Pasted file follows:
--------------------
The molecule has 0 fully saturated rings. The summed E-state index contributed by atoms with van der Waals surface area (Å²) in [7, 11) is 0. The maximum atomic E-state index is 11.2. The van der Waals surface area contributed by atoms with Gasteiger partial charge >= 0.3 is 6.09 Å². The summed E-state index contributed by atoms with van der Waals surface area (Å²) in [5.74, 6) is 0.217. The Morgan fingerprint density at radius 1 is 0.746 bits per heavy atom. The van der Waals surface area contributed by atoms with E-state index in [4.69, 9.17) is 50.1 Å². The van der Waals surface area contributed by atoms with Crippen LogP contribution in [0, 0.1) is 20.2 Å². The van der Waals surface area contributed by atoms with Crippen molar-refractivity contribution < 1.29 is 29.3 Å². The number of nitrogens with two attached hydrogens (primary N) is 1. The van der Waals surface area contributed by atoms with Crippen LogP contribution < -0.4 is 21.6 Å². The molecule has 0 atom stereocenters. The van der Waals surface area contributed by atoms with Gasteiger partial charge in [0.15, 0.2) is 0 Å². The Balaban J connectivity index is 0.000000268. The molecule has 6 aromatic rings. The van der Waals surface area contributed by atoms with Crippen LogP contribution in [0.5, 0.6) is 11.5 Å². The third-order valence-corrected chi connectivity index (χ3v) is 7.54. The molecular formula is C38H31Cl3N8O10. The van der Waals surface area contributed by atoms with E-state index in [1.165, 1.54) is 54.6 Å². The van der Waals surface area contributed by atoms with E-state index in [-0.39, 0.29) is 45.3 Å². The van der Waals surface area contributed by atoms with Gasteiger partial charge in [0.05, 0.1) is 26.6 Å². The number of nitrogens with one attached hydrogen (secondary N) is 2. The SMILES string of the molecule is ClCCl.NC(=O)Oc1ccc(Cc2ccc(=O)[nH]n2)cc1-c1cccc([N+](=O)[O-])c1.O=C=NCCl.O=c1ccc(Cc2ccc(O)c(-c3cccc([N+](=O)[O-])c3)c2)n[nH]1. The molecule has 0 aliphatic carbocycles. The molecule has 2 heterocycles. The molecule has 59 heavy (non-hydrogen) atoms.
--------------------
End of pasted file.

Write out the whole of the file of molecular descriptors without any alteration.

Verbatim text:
The molecule has 0 fully saturated rings. The summed E-state index contributed by atoms with van der Waals surface area (Å²) in [7, 11) is 0. The maximum atomic E-state index is 11.2. The van der Waals surface area contributed by atoms with Gasteiger partial charge >= 0.3 is 6.09 Å². The summed E-state index contributed by atoms with van der Waals surface area (Å²) in [5.74, 6) is 0.217. The Morgan fingerprint density at radius 1 is 0.746 bits per heavy atom. The van der Waals surface area contributed by atoms with E-state index in [4.69, 9.17) is 50.1 Å². The van der Waals surface area contributed by atoms with Crippen LogP contribution in [0, 0.1) is 20.2 Å². The van der Waals surface area contributed by atoms with Crippen molar-refractivity contribution < 1.29 is 29.3 Å². The number of nitrogens with two attached hydrogens (primary N) is 1. The van der Waals surface area contributed by atoms with Crippen LogP contribution < -0.4 is 21.6 Å². The molecule has 0 atom stereocenters. The van der Waals surface area contributed by atoms with Gasteiger partial charge in [0.15, 0.2) is 0 Å². The Balaban J connectivity index is 0.000000268. The molecule has 6 aromatic rings. The van der Waals surface area contributed by atoms with Crippen LogP contribution in [0.5, 0.6) is 11.5 Å². The third-order valence-corrected chi connectivity index (χ3v) is 7.54. The molecular formula is C38H31Cl3N8O10. The van der Waals surface area contributed by atoms with E-state index in [1.165, 1.54) is 54.6 Å². The van der Waals surface area contributed by atoms with E-state index in [-0.39, 0.29) is 45.3 Å². The van der Waals surface area contributed by atoms with Gasteiger partial charge in [0.05, 0.1) is 26.6 Å². The number of nitrogens with one attached hydrogen (secondary N) is 2. The SMILES string of the molecule is ClCCl.NC(=O)Oc1ccc(Cc2ccc(=O)[nH]n2)cc1-c1cccc([N+](=O)[O-])c1.O=C=NCCl.O=c1ccc(Cc2ccc(O)c(-c3cccc([N+](=O)[O-])c3)c2)n[nH]1. The molecule has 0 aliphatic carbocycles. The molecule has 2 heterocycles. The molecule has 59 heavy (non-hydrogen) atoms.